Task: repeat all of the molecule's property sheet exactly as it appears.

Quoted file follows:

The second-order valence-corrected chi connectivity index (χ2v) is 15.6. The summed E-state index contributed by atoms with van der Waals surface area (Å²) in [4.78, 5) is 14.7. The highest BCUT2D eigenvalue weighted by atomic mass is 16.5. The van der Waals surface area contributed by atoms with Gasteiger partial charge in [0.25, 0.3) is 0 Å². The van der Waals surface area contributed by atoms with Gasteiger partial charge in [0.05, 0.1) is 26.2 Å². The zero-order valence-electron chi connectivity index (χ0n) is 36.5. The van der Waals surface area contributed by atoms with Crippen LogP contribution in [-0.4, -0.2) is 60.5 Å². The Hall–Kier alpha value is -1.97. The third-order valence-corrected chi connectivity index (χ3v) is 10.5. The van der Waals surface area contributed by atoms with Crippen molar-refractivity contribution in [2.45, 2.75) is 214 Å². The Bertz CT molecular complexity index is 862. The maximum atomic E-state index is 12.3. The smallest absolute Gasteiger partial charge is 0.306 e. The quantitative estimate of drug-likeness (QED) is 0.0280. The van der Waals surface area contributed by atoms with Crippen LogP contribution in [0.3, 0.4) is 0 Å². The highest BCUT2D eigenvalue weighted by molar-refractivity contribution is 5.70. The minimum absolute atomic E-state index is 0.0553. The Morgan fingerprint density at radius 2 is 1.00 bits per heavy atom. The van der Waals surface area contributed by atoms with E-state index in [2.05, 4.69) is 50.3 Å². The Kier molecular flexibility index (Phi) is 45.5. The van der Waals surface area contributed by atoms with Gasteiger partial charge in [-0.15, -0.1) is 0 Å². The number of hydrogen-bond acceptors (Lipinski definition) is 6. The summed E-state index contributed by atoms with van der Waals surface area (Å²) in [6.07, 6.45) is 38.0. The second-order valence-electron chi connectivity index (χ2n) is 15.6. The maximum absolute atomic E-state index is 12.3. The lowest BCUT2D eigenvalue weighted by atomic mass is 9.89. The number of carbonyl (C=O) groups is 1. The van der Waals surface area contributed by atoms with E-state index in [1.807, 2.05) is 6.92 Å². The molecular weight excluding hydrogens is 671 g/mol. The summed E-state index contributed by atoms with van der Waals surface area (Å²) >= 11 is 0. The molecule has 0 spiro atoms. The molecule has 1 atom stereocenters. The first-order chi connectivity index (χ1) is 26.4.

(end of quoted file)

The second-order valence-corrected chi connectivity index (χ2v) is 15.6. The summed E-state index contributed by atoms with van der Waals surface area (Å²) in [4.78, 5) is 14.7. The highest BCUT2D eigenvalue weighted by atomic mass is 16.5. The van der Waals surface area contributed by atoms with Gasteiger partial charge in [0.25, 0.3) is 0 Å². The van der Waals surface area contributed by atoms with Gasteiger partial charge in [0.05, 0.1) is 26.2 Å². The zero-order valence-electron chi connectivity index (χ0n) is 36.5. The van der Waals surface area contributed by atoms with Crippen LogP contribution in [-0.4, -0.2) is 60.5 Å². The Hall–Kier alpha value is -1.97. The third-order valence-corrected chi connectivity index (χ3v) is 10.5. The van der Waals surface area contributed by atoms with Crippen molar-refractivity contribution in [2.45, 2.75) is 214 Å². The Bertz CT molecular complexity index is 862. The maximum atomic E-state index is 12.3. The smallest absolute Gasteiger partial charge is 0.306 e. The quantitative estimate of drug-likeness (QED) is 0.0280. The van der Waals surface area contributed by atoms with Crippen LogP contribution in [0.3, 0.4) is 0 Å². The highest BCUT2D eigenvalue weighted by molar-refractivity contribution is 5.70. The minimum absolute atomic E-state index is 0.0553. The Morgan fingerprint density at radius 2 is 1.00 bits per heavy atom. The van der Waals surface area contributed by atoms with E-state index in [2.05, 4.69) is 50.3 Å². The Kier molecular flexibility index (Phi) is 45.5. The van der Waals surface area contributed by atoms with Gasteiger partial charge in [-0.15, -0.1) is 0 Å². The number of hydrogen-bond acceptors (Lipinski definition) is 6. The summed E-state index contributed by atoms with van der Waals surface area (Å²) in [6.07, 6.45) is 38.0. The second-order valence-electron chi connectivity index (χ2n) is 15.6. The maximum absolute atomic E-state index is 12.3. The lowest BCUT2D eigenvalue weighted by atomic mass is 9.89. The number of carbonyl (C=O) groups is 1. The van der Waals surface area contributed by atoms with E-state index in [1.807, 2.05) is 6.92 Å². The molecular weight excluding hydrogens is 671 g/mol. The summed E-state index contributed by atoms with van der Waals surface area (Å²) >= 11 is 0. The molecule has 0 spiro atoms. The molecule has 1 atom stereocenters. The first-order chi connectivity index (χ1) is 26.4.